Slavery Abolition Dates
Vermont - Abolished slavery outright in its
constitution, dated July 8, 1777. The relevant section is Chapter I, subtitled
"A DECLARATION OF THE RIGHTS OF THE INHABITANTS OF THE STATE OF VERMONT"
I. THAT all men are born equally free and
independent, and have certain natural, inherent and unalienable rights,
amongst which are the enjoying and defending life and liberty; acquiring,
possessing and protecting property, and pursuing and obtaining happiness and
safety. Therefore, no male person, born in this country, or brought from over
sea, ought to be holden by law, to serve any person, as a servant, slave or
apprentice, after he arrives to the age of twenty-one Years, nor female, in
like manner, after she arrives to the age of eighteen years, unless they are
bound by their own consent, after they arrive to such age, or bound by law,
for the payment of debts, damages, fines, costs, or the like.
Massachusetts - The constitution of 1780’s case
law abolish slavery in 1781. The constitution of 1780 was never actually
amended to prohibit slavery. Even so, with the support of the courts clearly
removed, slavery in Massachusetts was a hopeless endeavor. The Massachusetts
Legislature did debate on whether to clarify the constitution's meaning, but
choose to do nothing understanding public opinion as being strongly
Northwest Ordinance – Abolished Slavery in what was to be 5 states
in 1787, Ohio, Indiana, Illinois, Michigan, and Wisconsin. On July 13, 1787
Arthur St. Clair’s Confederation Congress passed, after three years of long
debate, “an Ordinance for the government of the Territory of the United
States northwest of the River Ohio.” This vast territory which was conceded
by Britain in the 1783 Treaty of Paris now comprises the states of Ohio,
Indiana, Illinois, Michigan, and Wisconsin. One of the major stumbling blocks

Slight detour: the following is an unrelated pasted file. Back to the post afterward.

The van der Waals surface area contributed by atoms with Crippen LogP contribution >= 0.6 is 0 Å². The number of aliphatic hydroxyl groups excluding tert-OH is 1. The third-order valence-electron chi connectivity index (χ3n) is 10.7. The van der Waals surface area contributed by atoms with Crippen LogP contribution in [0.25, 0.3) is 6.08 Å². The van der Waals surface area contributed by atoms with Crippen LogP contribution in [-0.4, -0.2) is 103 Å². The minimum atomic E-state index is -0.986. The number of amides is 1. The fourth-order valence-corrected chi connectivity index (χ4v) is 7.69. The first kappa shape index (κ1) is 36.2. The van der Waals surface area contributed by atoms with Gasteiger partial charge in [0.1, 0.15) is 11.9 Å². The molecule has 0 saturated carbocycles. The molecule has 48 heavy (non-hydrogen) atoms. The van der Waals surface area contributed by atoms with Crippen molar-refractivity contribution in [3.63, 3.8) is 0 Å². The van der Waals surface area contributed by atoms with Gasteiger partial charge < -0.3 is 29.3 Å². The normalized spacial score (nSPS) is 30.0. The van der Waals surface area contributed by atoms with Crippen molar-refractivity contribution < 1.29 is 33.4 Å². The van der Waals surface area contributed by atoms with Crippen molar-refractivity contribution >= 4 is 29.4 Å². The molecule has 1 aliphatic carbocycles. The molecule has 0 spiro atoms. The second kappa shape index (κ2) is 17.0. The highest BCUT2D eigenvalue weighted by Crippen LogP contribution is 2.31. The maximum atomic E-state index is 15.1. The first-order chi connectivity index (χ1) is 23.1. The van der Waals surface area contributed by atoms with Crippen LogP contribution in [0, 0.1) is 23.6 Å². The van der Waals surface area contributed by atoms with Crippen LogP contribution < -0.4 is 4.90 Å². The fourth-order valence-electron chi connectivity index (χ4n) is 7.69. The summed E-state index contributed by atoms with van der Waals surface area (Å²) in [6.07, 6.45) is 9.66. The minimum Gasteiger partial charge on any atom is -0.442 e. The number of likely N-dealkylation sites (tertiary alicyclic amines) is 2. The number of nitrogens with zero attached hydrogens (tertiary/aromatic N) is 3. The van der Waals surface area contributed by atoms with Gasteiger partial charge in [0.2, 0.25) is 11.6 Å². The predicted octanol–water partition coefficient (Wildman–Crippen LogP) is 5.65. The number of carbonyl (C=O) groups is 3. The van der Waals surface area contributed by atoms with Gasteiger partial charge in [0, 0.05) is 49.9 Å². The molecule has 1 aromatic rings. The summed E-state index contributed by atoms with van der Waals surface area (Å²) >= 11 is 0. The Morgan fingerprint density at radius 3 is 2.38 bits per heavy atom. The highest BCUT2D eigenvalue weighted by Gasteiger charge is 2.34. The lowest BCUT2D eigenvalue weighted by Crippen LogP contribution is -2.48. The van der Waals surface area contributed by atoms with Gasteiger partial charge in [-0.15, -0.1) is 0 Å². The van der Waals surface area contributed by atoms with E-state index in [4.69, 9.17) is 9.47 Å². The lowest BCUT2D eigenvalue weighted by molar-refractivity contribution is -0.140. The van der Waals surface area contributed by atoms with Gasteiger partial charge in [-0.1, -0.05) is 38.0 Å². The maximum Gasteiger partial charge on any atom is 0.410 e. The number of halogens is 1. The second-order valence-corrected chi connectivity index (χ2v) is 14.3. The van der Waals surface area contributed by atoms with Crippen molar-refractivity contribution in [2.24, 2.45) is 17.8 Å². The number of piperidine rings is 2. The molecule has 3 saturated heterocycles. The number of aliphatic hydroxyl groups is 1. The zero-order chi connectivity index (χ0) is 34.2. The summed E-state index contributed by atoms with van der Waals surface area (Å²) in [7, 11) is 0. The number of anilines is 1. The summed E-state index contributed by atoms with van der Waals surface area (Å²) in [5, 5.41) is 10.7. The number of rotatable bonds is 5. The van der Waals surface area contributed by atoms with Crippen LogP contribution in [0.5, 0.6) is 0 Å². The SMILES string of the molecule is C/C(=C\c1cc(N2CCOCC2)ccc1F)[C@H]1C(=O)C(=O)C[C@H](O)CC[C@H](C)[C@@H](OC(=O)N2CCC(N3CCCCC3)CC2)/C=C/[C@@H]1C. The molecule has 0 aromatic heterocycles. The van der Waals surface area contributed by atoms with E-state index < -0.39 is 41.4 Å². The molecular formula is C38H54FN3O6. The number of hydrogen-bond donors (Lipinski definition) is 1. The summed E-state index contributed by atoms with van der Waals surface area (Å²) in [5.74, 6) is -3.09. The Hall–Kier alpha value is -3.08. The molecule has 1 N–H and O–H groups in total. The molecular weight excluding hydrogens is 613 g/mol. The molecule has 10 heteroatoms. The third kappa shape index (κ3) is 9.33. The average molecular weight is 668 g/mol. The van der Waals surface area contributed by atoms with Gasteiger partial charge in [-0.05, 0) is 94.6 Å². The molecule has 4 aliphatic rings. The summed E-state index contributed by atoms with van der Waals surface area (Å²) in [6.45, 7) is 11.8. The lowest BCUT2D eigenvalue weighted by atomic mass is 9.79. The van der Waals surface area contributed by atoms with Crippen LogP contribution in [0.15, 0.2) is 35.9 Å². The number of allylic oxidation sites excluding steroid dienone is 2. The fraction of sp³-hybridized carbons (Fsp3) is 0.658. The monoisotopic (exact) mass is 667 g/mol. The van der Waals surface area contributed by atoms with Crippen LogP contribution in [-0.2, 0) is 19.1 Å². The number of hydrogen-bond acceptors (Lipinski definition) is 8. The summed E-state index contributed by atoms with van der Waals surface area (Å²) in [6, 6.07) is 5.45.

in the Ordinance’s passage was due to Article 6 which prohibited slavery and
involuntary servitude throughout the entire territory. Despite the final
language in Article Six excepting fugitive sales, this new ordinance meant
that a Black American could swim or walk into the Northwest Territory and
this new law would protect their claim to freedom until proven a fugitive. Many
slaves did just that and as the Northwest Territory, beginning with Ohio, became
Free States the exportation of fugitives became quite impossible and illegal as
new laws were enacted to protect all former slaves. This trek north and west
became so popular that it was named the Underground Railroad by the 1830’s.
In addition to the Underground Railroad many slaves gained their freedom
through their “masters” north and westward migration. The Northwest
provided these settlers with unprecedented advantages of inexpensive land and
government incentives to settle in the new territory. Those citizens with
slaves were forced to emancipate them to comply with Article Six of the
Ordinance. This rare emancipation manuscript which has been carefully preserved
was consequently forced upon David Enlow by the territory of Indiana resulting
in the freedom of Sarah.
Pennsylvania – Abolished Slavery in 1808 – The
Pennsylvania Abolition Act of 1780 stayed slavery but excluded existing slaves